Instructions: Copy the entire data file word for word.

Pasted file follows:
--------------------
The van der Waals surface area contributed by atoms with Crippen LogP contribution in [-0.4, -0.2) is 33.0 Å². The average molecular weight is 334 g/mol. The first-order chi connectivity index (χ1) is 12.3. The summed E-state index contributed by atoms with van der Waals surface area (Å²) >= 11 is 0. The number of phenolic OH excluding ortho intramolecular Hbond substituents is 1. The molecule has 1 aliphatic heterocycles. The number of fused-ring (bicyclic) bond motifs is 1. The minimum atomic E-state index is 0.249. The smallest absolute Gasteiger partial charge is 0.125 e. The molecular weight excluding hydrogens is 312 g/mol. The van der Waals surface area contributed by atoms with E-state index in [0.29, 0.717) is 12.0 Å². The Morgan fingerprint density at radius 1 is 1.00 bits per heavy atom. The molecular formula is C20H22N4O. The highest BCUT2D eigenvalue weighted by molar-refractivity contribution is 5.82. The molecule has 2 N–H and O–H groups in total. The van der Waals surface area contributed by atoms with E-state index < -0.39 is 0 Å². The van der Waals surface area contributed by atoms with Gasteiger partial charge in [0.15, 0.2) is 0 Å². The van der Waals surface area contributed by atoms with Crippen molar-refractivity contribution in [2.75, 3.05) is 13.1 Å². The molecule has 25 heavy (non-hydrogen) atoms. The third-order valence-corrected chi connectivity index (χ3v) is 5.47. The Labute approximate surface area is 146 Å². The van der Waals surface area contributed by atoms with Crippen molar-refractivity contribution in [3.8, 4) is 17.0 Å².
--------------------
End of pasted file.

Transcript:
The van der Waals surface area contributed by atoms with Crippen LogP contribution in [-0.4, -0.2) is 33.0 Å². The average molecular weight is 334 g/mol. The first-order chi connectivity index (χ1) is 12.3. The summed E-state index contributed by atoms with van der Waals surface area (Å²) >= 11 is 0. The number of phenolic OH excluding ortho intramolecular Hbond substituents is 1. The molecule has 1 aliphatic heterocycles. The number of fused-ring (bicyclic) bond motifs is 1. The minimum atomic E-state index is 0.249. The smallest absolute Gasteiger partial charge is 0.125 e. The molecular weight excluding hydrogens is 312 g/mol. The van der Waals surface area contributed by atoms with E-state index in [0.29, 0.717) is 12.0 Å². The Morgan fingerprint density at radius 1 is 1.00 bits per heavy atom. The molecular formula is C20H22N4O. The highest BCUT2D eigenvalue weighted by molar-refractivity contribution is 5.82. The molecule has 2 N–H and O–H groups in total. The van der Waals surface area contributed by atoms with E-state index < -0.39 is 0 Å². The van der Waals surface area contributed by atoms with Gasteiger partial charge in [0.15, 0.2) is 0 Å². The van der Waals surface area contributed by atoms with Crippen molar-refractivity contribution in [2.75, 3.05) is 13.1 Å². The molecule has 25 heavy (non-hydrogen) atoms. The third-order valence-corrected chi connectivity index (χ3v) is 5.47. The Labute approximate surface area is 146 Å². The van der Waals surface area contributed by atoms with Crippen molar-refractivity contribution in [3.8, 4) is 17.0 Å².